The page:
• by Paul Slocumb •
When Juan Aguirre enrolled at Sul Ross, like many Lobos he decided to fill some of his free time with a student job.
“I applied at the library and print shop to help pay for school,” he said. “They both offered me a job, but the print shop called me first. So that’s where I went.”
After doing his share of pamphlet folding, Juan’s supervisor, Coordinator of Publications Services Lauren Mendias, asked him to do some design work.
And the initial results were . . . not ready for publication.
“It was terrible,” he said with a laugh. “But she encouraged me to try it again, and the second time I did much better. That’s when I realized I really like design.”
Despite that discovery and getting to do more design work at the print shop, Juan stuck to an academic track which led to a bachelor’s degree in criminal justice in 2012. He then moved to El Paso and leveraged his degree into an entry-level position at the El Paso County District Attorney’s Office.
In 2013, he was joined by his girlfriend Miriam after she completed her Sul Ross bachelor’s degree in Spanish with a business minor. The pair settled down to full-time jobs and what appeared to be a comfortable, post-college plan.
But like Juan’s first attempt at design, the life they were busily building seemed rushed and incomplete.
“I suffer from anxiety,” he said. “And after a panic attack in 2016, I realized I had become too comfortable at my job, and that I wanted to do more than just paperwork. I wanted to work on what really made me happy, and that’s design.”
The vehicle for Juan’s design work became a startup t-shirt company called Nerdy Chic Shirts which initially focused on apparel with funny sayings and imagery. Juan’s designs quickly evolved to include El Paso-specific themes, and the change stuck, leading to their business’ current name: Nerdy Chic: Nine One Five Apparel. (El Paso’s telephone area code is 915.)
“We decided to go with our minimalist El Paso designs to show love to the city we were living in. And it helped our designs stand out from the other area printers who focused more on satire,” said Juan.
The couple saw their t-shirt sales grow rapidly—a development which made their apartment-run business a challenge.
“Our initial obstacles were equipment costs, and of course the space. We lived in a one-bedroom apartment, and the printing equipment took up more than half of the 740 square-foot space,” explained Juan. “Managing our full-time jobs while figuring out how to work and maintain the equipment on a limited budget was difficult, but we learned as we went along and the business kept growing.”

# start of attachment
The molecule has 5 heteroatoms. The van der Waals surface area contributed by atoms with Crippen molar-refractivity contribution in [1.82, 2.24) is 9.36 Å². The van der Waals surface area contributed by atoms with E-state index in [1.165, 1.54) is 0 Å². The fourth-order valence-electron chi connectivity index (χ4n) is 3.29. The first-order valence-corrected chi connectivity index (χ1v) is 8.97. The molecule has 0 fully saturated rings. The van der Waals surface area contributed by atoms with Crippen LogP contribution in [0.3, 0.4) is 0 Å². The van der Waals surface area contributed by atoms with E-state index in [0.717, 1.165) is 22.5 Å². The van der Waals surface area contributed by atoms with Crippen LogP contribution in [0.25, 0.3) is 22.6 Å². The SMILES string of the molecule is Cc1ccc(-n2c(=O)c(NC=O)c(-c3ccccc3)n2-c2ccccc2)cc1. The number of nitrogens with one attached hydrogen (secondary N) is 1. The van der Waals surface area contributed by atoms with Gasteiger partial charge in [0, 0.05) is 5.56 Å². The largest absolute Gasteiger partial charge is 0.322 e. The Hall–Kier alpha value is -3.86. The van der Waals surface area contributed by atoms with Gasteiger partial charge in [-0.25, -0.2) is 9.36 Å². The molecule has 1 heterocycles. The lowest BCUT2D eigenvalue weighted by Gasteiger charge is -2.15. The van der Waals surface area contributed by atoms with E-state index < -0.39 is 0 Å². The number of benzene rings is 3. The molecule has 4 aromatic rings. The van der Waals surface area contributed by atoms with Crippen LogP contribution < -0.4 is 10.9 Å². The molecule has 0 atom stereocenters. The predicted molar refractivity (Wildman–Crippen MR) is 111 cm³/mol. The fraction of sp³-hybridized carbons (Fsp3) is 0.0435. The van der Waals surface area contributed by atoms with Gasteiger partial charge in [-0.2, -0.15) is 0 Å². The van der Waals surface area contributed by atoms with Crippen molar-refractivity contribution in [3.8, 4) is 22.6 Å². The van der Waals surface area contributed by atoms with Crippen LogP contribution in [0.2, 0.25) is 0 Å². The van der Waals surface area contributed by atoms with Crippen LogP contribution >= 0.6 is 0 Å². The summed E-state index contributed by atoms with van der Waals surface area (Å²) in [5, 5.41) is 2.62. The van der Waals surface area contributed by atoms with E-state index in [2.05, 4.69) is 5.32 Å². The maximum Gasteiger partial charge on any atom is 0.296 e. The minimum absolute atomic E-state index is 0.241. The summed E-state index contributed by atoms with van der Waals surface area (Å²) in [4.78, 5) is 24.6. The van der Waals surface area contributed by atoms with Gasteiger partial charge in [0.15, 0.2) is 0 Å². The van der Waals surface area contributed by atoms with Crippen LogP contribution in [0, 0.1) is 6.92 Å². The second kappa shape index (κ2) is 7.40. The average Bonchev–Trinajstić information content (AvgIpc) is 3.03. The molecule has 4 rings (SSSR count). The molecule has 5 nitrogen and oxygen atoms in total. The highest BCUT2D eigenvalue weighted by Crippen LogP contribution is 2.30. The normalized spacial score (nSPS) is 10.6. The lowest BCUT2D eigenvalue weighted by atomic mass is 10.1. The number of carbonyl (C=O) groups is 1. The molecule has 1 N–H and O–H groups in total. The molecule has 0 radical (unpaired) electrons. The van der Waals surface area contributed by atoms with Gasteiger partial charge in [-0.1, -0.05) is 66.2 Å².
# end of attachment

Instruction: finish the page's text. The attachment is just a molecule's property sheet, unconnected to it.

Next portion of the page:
After first year sales of nearly 300 items, Juan and Miriam sold over 2,000 items last year, having purchased more advanced equipment to improve their production efficiency. They have also expanded beyond t-shirts to sell souvenirs, glassware, and cold weather apparel.
Now working out of their Horizon City house, the couple have their bedroom back and an eye towards even greater business expansion.
“We see this becoming a full-time business within the next two years,” said Miriam. “We’ve already been looking at places in downtown El Paso to have our own brick and mortar location.”
Last September, just before their nine-year anniversary as a couple, Juan and Miriam got married. These Lobos who met as student volunteers in the Sully Productions office have quickly produced a post-college business success. And they both point to experiences at Sul Ross as playing vital roles.
“My time working at the Sul Ross print shop really helped me get into graphic design and helped me develop the necessary skills to design our shirts and figure out the printing equipment,” said Juan.
“My minor in business administration prepared me for the record-keeping aspect of our business,” added Miriam.
Nerdy Chic: Nine One Five Apparel products are currently sold online at nerdychicshirts.com and in-person on most Saturday’s at El Paso’s Downtown Art and Farmers Market. Customers who purchase items are not only supporting Juan and Miriam’s business venture but other local entrepreneurs as well.
“We did a series of shirts designed by El Paso graphic artists, and they get 25 percent of the sales,” said Juan, who then pointed to another vendor at the El Paso Market. “And we hired that printer to make the stickers we now sell. Also, our glassware and mugs were printed by El Paso Beer Club.”
“The Farmers Market actually requires you to prove that your goods are locally made or finished,” added Miriam, “which is one reason we like to sell here.”
Although their products are local, their product reach has already gone global as attested to by customer t-shirt photos from places like Paris, France and on top of Guatamala’s famous Volcán de Fuego.
“We’ve seen our shirts around town,” said Juan. “One was on a guy standing right in front of me at a restaurant.”
With short-term plans to expand product offerings, and medium-term plans to move to a brick-and-mortar operation, the couple may eventually create a long-term plan to move their business closer to a familiar Sul Ross campus.
“I’d like to live in Alpine again,” said Miriam. “The scenery around the University is very beautiful. There’s nothing quite like it.”